Perhaps I am old-fashioned, but I think a physical print, something tangible, that you can put on a wall, gift to someone, handle, or just share with friends, is a more powerful form of visual art than an ephemeral digital file, or a slide show. There is absolutely nothing wrong, inferior, or superior about digital photography, and I enjoy it very much. With traditional, analogue photography, the primary way to share a photograph has always been a print. I admire digital even more, when it has been printed and presented well. However, I feel that the art of simple, understated print presentation is getting lost in the sea of gigantic prints, affixed to oddest surfaces, rarely adding to the expressive power of an image. I prefer the important detail of a print to be in front of me, rather than stretched onto the sides, or even the backs, of a frame…
Not all traditional prints were equal. For hundred thousands of those made by 1‑hour photo labs there were just a few lovely ones, often those slowly made by hand. While today’s digital photographs seem better than the 1‑hour photo ones, I don’t think we have yet anything that exceeds the quality, and the sensual presence, of a hand-made, silver-gelatin, black-and-white print. I guess I am biased.
A well-made silver-gelatin print has a subtly three-dimensional feel, even though it is not a 3D creation. It it luscious, with juicy, deep blacks, that just have a hint of a tone. I like the faintest hint of a chocolate-plum, which selenium toning offers for my present choice of paper. Unless really warranted, it is not a flat graphite black, or a dull grey, or even, goodness forbid, that greenish blue that looks different in different lighting, or from different viewing angles, that many inkjets produce. I believe today’s digital inkjet (aka giclée) printing benefits the more forgiving, full, saturated colour output, than the subtler black-and-white, where precision is paramount.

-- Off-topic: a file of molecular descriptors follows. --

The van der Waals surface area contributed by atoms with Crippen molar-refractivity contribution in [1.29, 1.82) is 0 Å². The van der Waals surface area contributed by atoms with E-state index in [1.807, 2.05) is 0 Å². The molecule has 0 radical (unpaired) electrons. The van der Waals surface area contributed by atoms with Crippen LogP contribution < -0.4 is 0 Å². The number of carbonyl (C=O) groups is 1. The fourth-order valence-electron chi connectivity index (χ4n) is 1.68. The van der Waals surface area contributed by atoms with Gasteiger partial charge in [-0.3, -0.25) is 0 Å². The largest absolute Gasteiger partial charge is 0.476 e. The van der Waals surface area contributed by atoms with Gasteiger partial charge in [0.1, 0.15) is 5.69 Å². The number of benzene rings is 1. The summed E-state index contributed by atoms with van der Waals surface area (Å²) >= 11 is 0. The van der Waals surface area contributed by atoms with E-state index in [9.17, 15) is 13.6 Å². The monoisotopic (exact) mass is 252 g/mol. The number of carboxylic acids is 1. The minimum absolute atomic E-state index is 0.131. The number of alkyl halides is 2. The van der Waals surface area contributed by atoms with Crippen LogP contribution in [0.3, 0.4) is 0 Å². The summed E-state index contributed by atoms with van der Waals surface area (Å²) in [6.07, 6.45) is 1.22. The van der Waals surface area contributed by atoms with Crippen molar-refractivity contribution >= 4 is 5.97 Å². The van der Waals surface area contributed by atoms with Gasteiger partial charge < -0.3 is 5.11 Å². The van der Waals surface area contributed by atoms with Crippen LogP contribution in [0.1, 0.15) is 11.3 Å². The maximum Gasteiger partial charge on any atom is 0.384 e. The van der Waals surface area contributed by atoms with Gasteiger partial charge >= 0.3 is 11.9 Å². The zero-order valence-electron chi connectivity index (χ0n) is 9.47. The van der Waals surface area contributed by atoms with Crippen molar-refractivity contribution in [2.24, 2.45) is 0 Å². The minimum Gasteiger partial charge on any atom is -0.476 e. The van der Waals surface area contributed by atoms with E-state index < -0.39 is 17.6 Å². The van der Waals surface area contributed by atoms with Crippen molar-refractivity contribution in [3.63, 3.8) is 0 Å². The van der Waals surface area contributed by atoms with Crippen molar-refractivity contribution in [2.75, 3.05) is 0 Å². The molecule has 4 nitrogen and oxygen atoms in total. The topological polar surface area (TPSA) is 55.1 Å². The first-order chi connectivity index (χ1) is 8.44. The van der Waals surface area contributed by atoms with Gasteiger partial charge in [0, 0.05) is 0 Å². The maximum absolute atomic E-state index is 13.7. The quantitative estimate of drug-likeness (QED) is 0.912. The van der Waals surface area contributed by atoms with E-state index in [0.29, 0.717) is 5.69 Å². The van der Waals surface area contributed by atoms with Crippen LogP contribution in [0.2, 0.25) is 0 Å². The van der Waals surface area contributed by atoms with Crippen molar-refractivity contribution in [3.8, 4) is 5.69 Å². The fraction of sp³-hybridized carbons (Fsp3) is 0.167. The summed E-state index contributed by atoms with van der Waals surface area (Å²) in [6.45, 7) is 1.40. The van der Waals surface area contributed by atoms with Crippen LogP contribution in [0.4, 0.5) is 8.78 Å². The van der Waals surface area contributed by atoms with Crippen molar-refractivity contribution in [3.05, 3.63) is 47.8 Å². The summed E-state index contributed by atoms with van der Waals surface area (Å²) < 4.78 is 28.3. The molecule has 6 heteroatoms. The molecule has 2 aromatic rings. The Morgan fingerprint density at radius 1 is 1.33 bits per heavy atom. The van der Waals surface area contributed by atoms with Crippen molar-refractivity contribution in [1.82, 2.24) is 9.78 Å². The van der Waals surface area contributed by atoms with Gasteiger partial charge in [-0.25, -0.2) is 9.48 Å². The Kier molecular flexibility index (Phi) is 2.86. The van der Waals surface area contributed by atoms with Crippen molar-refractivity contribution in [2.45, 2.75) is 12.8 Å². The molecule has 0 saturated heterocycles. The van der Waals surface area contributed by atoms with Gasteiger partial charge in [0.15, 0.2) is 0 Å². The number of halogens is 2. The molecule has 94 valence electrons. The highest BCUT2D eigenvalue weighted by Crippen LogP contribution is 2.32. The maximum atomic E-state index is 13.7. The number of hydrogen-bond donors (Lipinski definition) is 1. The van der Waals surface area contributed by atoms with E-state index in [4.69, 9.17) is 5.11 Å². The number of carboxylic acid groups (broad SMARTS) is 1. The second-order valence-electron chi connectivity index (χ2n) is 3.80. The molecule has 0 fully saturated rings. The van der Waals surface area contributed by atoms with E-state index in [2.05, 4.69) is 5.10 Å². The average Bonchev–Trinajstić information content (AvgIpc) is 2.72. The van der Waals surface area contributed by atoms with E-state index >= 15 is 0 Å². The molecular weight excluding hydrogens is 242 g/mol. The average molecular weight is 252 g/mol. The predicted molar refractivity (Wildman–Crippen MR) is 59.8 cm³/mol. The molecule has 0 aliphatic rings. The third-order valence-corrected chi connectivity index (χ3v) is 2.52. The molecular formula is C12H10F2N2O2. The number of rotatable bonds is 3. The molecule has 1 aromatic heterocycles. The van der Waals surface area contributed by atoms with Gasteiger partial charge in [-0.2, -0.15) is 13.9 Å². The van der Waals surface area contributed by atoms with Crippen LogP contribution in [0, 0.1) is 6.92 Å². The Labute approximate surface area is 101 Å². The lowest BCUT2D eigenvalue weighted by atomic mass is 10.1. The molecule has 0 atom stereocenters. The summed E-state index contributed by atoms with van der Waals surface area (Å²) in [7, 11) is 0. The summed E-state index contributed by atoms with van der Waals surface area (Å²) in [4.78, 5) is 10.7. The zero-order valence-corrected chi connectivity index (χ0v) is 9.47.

A fine print has all the tones it needs, with their contrast, especially in the middle values, under the control of the printer (a person). It does not look real, but it looks the way the spirit of the object, or of the place, that it portrays, seemed to the photographer. Unless heavily manipulated to look artificial, digital pictures can easily look too realistic, and perhaps that is one of the reasons why some digital prints benefit from an addition of artificial grain, texture, or the very popular vignette — side-effects, sometimes unwanted, of traditional photography.
When I walk past a fine print, it brings a smile to my face. It feels like an affordable treasure.